^Indeed in Lord McFall‘s much complimented Treasury Select Committee investigation into the financial crisis, one of the ignored recommendations was for the government to come up with a strategy for what to do with “its” buy-to-let book. - See more at:^

Our politicians really need to grow a pair.

HaveToWearHeels Sun 06-Oct-13 17:24:00

dialforpizza this country will always have a housing problem when we have no where to build yet the population continues to grow and immigration is high.
Maybe we should just stop immigration and people should only have one child ? Oh no that is against human rights, and so is the government stepping in and telling me how many properties I can buy. I pay tax on my profit (when I make any) as does any business. It certainly isn't money for nothing, my DH and I work very hard managing our properties and holding down full time jobs to support our family and provide for our future.

dialpforpizza Sun 06-Oct-13 18:13:08

That's a very warped view of human rights HaveToWearHeels.

You say we need to build more, yet there are many older properties below living standards or boarded up in the city nearest to me. In the new builds on the outskirts of our village, half of which are "affordable", they are struggling to sell.

You may manage your properties, many don't. Managing properties makes up a good proportion of letting agent business. Others just don't bother at all, or very begrudgedly when it's something that affects the profit margins.

I am suggesting the government do more to encourage people away from making investments that damage our economy and housing availability, and do more to support investments that don't. How can that be a bad thing?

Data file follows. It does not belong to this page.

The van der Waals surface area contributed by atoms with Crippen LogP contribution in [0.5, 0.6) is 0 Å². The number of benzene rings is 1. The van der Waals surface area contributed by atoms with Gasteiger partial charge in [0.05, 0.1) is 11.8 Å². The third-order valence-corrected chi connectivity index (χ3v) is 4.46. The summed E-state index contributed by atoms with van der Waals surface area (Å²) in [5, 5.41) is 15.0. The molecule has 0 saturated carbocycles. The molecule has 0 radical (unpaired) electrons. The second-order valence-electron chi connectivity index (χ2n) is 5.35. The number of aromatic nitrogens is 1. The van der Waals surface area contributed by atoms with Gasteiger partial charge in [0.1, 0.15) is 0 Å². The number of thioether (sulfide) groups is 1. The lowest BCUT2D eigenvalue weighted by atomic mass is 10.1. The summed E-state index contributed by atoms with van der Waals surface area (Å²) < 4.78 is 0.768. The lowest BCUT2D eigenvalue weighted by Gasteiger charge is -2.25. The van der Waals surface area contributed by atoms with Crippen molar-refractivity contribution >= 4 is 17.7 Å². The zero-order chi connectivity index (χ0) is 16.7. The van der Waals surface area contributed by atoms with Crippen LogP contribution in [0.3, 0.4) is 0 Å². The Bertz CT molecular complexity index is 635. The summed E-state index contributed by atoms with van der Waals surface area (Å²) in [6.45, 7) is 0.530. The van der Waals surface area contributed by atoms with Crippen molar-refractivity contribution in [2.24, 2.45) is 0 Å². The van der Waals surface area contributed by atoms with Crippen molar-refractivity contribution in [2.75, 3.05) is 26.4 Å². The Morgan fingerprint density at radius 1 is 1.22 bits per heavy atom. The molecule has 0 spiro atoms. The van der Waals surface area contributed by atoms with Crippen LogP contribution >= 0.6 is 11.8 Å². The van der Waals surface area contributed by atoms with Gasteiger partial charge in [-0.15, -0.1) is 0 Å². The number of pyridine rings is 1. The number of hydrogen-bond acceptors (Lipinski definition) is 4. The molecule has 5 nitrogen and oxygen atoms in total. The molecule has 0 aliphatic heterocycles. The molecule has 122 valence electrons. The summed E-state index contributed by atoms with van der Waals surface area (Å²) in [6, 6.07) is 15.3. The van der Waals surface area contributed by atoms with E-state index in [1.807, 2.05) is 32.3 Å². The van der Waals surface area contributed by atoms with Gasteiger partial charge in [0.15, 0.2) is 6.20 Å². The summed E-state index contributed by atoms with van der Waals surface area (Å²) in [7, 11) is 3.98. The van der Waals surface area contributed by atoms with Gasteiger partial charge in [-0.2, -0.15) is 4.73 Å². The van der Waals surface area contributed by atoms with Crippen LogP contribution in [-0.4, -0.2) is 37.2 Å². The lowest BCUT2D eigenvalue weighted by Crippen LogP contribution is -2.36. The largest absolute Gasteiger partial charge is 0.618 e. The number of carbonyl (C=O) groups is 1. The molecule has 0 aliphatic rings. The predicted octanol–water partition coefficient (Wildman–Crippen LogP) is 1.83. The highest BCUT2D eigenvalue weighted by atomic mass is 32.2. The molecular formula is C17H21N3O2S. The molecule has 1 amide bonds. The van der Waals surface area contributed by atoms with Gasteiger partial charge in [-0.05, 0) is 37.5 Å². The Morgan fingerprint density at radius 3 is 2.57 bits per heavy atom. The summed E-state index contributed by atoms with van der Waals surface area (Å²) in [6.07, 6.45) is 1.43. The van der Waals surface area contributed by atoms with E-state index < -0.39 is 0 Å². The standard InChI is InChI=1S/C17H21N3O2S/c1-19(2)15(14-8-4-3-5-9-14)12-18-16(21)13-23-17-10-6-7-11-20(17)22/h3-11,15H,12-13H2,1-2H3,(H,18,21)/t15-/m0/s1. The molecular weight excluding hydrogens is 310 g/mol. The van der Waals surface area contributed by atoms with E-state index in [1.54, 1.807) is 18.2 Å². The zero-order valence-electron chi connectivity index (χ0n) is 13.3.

Pagwatch Sun 06-Oct-13 18:18:31

Would it not have been more appropriate to start your own thread berating people who have buy to let properties rather than hijacking this one dialforpizza.

I thinkthe posters have been quite polite replying your demands that they explain themselves. I would have told you to fuck off. Especially as you admit deliberately goading.

HaveToWearHeels Sun 06-Oct-13 18:57:34

Agree Pagwatch, and because of that "I'm out"

dialpforpizza Sun 06-Oct-13 19:10:02

Pagwatch, I'm not demanding people explain themselves on an individual basis - I have been at pains to state that. Nor would I start a thread deliberately to berate people, but maybe one to look at the bigger issues this topic throws up. I'm sorry you think I am hijacking, it seemed a relevant and supported point I was making in my first post, and I am responding since to posts which have been in response to mine.

I didn't and don't admit to deliberatly goading, I admitted my post might have come across in a "goady kind of way" (defensive really in response to being told I was "landlord bashing", "there's always one" and "eating too much pizza" etc) all of which reduces debate to a personal level, which I have been trying to get away from.

Anyway, since I've been called on hijacking I will respectfully back out. Apologies, OP.